Finances are a crucial and challenging part of running a condo association. You need to ensure you have enough association reserves and proper budgeting for all present and future expenses. We interviewed Kevin Bobb and Mike McDevitt of Building Reserves to find out how to manage association reserves, and why reserve studies, and reserve study specialists, are so crucial. Any property with commonly-owned assets, such as pools, lakes, clubhouses, common hallways, roofs, and mechanics should receive regular reserve studies.
What is the purpose of a reserve study?
The two main reasons to conduct a reserve study are
- To spread the cost of all future capital repairs and replacements to all past, current, and future association unit owners.
- To help the condo association avoid special assessments and bank loans.
The study enables you to budget in appropriate contributions, assuring that owners will be paying for their portion of the commonly-owned assets.
When to get a reserve study for a condo association
Reserve studies should begin as soon as a property is turned over to association control from developer control. This transition typically occurs once the developer has sold more than 51% of the units. Associations should update their reserve study every three to five years thereafter, unless there are a lot of large macroeconomic changes (e.g., inflation changes), or major financial or physical changes to the property. In this case, update sooner than the three to five years.
Failing to do reserve studies according at that cadence could result in:
- budgeting being way off because it didn’t account for inflation
- unknown condition changes or unexpected failures
- items not being taken care of in a timely manner
- overall higher repair/replacement costs
Choosing among reserve study specialists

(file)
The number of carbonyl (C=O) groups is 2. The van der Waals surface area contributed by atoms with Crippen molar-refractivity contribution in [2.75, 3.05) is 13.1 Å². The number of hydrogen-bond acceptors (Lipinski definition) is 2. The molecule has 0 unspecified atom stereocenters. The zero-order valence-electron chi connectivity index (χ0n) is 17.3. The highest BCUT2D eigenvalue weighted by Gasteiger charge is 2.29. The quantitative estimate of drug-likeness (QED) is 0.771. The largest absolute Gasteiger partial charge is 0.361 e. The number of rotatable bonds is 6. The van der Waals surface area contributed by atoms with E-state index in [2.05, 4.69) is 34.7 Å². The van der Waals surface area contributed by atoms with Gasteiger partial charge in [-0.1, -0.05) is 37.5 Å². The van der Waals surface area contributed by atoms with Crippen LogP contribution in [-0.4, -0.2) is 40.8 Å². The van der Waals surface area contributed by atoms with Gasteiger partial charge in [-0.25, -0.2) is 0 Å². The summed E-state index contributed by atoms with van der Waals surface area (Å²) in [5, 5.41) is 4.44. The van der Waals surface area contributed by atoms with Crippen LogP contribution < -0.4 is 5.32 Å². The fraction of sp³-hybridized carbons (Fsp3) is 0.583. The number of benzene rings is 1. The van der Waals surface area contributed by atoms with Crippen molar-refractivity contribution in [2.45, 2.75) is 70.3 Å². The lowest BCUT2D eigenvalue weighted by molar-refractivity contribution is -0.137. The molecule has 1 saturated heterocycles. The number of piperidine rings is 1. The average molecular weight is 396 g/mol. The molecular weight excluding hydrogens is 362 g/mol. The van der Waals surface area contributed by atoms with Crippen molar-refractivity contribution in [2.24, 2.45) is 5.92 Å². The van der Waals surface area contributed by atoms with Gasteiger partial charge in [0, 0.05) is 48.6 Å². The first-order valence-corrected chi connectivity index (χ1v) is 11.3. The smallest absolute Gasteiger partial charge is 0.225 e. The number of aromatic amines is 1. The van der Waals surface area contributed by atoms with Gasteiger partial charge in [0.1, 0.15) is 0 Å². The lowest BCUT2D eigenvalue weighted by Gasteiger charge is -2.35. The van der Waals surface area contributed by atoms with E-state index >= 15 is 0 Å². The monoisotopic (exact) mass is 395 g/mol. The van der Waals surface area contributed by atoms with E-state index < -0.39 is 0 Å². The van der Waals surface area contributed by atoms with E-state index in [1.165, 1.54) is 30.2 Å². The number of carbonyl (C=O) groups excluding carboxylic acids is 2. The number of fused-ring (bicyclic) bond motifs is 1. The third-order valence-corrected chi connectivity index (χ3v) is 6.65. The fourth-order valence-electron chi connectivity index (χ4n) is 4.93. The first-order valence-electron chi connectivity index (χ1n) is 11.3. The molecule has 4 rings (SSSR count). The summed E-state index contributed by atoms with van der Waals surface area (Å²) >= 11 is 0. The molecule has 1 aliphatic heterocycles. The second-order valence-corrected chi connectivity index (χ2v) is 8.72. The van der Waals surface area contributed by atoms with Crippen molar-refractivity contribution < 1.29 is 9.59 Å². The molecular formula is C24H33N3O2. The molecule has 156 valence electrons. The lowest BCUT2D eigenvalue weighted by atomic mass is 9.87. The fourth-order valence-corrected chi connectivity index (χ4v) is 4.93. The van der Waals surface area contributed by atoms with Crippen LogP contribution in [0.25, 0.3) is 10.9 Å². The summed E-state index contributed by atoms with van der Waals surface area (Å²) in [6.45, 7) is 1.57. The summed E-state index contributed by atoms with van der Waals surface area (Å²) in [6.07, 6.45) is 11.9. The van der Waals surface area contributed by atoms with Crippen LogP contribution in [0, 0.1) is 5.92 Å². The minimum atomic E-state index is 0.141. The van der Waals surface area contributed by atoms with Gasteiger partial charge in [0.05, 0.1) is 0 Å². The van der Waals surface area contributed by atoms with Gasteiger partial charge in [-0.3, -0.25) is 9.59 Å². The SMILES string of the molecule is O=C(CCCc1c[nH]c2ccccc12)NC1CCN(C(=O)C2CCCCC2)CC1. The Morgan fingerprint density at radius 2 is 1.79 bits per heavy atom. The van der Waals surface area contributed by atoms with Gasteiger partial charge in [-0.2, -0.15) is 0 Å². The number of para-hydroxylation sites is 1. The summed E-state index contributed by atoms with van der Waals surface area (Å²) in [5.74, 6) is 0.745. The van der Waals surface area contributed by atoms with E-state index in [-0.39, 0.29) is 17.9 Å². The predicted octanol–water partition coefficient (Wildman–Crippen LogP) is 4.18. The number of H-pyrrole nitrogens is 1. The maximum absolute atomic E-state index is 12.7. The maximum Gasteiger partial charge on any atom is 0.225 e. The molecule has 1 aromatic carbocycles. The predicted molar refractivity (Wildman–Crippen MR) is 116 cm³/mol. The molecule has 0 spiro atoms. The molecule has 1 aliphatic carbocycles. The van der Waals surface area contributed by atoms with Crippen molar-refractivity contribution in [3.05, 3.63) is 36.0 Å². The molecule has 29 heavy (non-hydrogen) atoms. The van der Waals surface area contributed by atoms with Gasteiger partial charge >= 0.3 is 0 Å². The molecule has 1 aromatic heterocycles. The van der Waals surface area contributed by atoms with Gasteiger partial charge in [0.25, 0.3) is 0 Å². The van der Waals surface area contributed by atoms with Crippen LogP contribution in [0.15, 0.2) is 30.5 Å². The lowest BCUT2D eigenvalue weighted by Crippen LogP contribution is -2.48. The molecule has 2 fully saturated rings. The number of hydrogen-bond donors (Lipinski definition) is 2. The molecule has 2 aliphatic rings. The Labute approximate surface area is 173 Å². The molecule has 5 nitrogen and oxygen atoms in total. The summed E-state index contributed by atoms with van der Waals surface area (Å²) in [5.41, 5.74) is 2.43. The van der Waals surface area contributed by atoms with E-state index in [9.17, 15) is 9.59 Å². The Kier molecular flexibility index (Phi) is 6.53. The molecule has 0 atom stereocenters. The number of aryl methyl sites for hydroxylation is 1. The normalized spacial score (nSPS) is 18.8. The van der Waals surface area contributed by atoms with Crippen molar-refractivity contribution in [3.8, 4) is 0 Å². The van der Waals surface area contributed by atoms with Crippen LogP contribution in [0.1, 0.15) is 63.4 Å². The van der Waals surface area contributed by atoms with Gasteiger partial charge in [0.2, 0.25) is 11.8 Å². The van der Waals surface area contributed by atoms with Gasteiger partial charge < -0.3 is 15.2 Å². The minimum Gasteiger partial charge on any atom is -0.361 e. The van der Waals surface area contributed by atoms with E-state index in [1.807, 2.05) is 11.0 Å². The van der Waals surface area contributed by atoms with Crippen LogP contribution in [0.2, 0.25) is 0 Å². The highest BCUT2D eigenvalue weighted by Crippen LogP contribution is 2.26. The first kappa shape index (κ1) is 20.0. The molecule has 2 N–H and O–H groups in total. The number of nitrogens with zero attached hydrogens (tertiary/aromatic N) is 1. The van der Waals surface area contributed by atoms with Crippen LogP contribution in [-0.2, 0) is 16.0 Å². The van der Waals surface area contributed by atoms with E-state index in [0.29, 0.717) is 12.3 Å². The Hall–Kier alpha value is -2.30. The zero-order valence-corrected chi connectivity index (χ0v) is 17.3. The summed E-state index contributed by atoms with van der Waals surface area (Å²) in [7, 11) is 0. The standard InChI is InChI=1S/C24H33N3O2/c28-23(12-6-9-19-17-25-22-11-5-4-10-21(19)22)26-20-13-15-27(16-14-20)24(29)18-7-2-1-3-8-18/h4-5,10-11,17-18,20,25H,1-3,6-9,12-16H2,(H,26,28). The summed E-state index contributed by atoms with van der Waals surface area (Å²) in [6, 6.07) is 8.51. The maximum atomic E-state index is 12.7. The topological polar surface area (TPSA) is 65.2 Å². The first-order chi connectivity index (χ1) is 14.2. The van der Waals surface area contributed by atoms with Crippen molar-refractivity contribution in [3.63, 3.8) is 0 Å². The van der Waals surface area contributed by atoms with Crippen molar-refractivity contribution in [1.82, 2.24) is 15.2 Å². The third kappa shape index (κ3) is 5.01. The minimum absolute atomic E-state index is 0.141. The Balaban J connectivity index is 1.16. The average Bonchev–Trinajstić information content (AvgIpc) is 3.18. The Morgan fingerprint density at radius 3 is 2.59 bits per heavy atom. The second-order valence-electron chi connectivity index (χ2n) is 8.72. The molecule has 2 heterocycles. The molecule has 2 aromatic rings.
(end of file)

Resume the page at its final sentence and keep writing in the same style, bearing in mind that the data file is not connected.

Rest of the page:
Reserve study specialists are the individuals who conduct reserve studies. A study is only as good as the data it contains. So, if you hire an unqualified engineer for your study, and (s)he fails to anticipate, observe, or record something, you can never make it up in the process. A failure in projections can lead to under-funding or over-funding, and all the issues associated with that.
Qualifying your specialists
So, it is important to ensure you choose a company whose engineers are credentialed at the nationwide standard: CAI’s Reserve Specialist designation. The person inspecting the property should have an engineering or architecture Bachelor’s or Master’s degree from a credible institution. Reserve studies are a specific art and science.. As such, the firm should have senior staff that has been conducting reserve studies for at least 7 years. At Building Reserves, while it is not required, they also staff PEs (state-licensed Professional Engineers) and licensed drone operators. For comparison, all their engineers have at least 10 years of experience conducting reserve studies.
What to watch out for
Engineering firms that do not specialize in reserve studies generally do not produce the same high quality results as a firm who does. Some reserve study companies outsource the work to subcontractors. With this route, your report may be missing important projections, as it is possible the inspector is unqualified. Consequently, you will have a more difficult time holding them accountable. Also, the people inspecting the property should be the ones compiling the reserve study report.
Your association board should take a look at a sample reserve study from the firm(s) you are considering, and ensure it is something easily understandable that you can use. Many reserve studies are over-complicated, convoluted, and difficult to understand, even for other reserve study providers. Obviously, this defeats the purpose. Get your reserve study in both PDF and Excel formats.
Finally, the firm you choose should back up their work for six months and provide two sets of free revisions during that six-month time frame. Confirm they have quality control standards in place, such as a group peer review of each study before they submit the first draft to the client.